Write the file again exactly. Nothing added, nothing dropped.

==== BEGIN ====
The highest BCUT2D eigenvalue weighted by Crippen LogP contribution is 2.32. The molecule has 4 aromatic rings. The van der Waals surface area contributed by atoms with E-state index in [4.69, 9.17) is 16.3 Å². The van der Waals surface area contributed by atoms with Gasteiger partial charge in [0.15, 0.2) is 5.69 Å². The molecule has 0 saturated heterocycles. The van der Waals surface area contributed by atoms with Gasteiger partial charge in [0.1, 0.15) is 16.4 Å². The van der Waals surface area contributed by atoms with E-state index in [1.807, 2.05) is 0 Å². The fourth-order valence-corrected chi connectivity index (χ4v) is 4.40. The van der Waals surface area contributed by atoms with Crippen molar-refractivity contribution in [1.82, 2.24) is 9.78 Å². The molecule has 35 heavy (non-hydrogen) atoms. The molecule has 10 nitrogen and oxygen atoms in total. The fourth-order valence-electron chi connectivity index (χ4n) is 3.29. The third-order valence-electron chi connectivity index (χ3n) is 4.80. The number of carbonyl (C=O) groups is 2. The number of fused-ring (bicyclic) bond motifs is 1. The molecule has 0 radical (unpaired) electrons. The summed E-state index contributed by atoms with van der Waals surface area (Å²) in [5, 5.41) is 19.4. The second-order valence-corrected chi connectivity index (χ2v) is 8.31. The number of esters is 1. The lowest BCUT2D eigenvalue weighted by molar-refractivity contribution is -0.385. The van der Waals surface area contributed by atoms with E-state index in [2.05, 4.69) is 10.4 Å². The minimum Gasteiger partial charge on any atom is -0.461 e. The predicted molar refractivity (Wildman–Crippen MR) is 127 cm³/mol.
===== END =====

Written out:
The highest BCUT2D eigenvalue weighted by Crippen LogP contribution is 2.32. The molecule has 4 aromatic rings. The van der Waals surface area contributed by atoms with E-state index in [4.69, 9.17) is 16.3 Å². The van der Waals surface area contributed by atoms with Gasteiger partial charge in [0.15, 0.2) is 5.69 Å². The molecule has 0 saturated heterocycles. The van der Waals surface area contributed by atoms with Gasteiger partial charge in [0.1, 0.15) is 16.4 Å². The van der Waals surface area contributed by atoms with E-state index in [1.807, 2.05) is 0 Å². The fourth-order valence-corrected chi connectivity index (χ4v) is 4.40. The van der Waals surface area contributed by atoms with Crippen molar-refractivity contribution in [1.82, 2.24) is 9.78 Å². The molecule has 35 heavy (non-hydrogen) atoms. The molecule has 10 nitrogen and oxygen atoms in total. The fourth-order valence-electron chi connectivity index (χ4n) is 3.29. The third-order valence-electron chi connectivity index (χ3n) is 4.80. The number of carbonyl (C=O) groups is 2. The number of fused-ring (bicyclic) bond motifs is 1. The molecule has 0 radical (unpaired) electrons. The summed E-state index contributed by atoms with van der Waals surface area (Å²) in [5, 5.41) is 19.4. The second-order valence-corrected chi connectivity index (χ2v) is 8.31. The number of esters is 1. The lowest BCUT2D eigenvalue weighted by molar-refractivity contribution is -0.385. The van der Waals surface area contributed by atoms with E-state index in [2.05, 4.69) is 10.4 Å². The minimum Gasteiger partial charge on any atom is -0.461 e. The predicted molar refractivity (Wildman–Crippen MR) is 127 cm³/mol.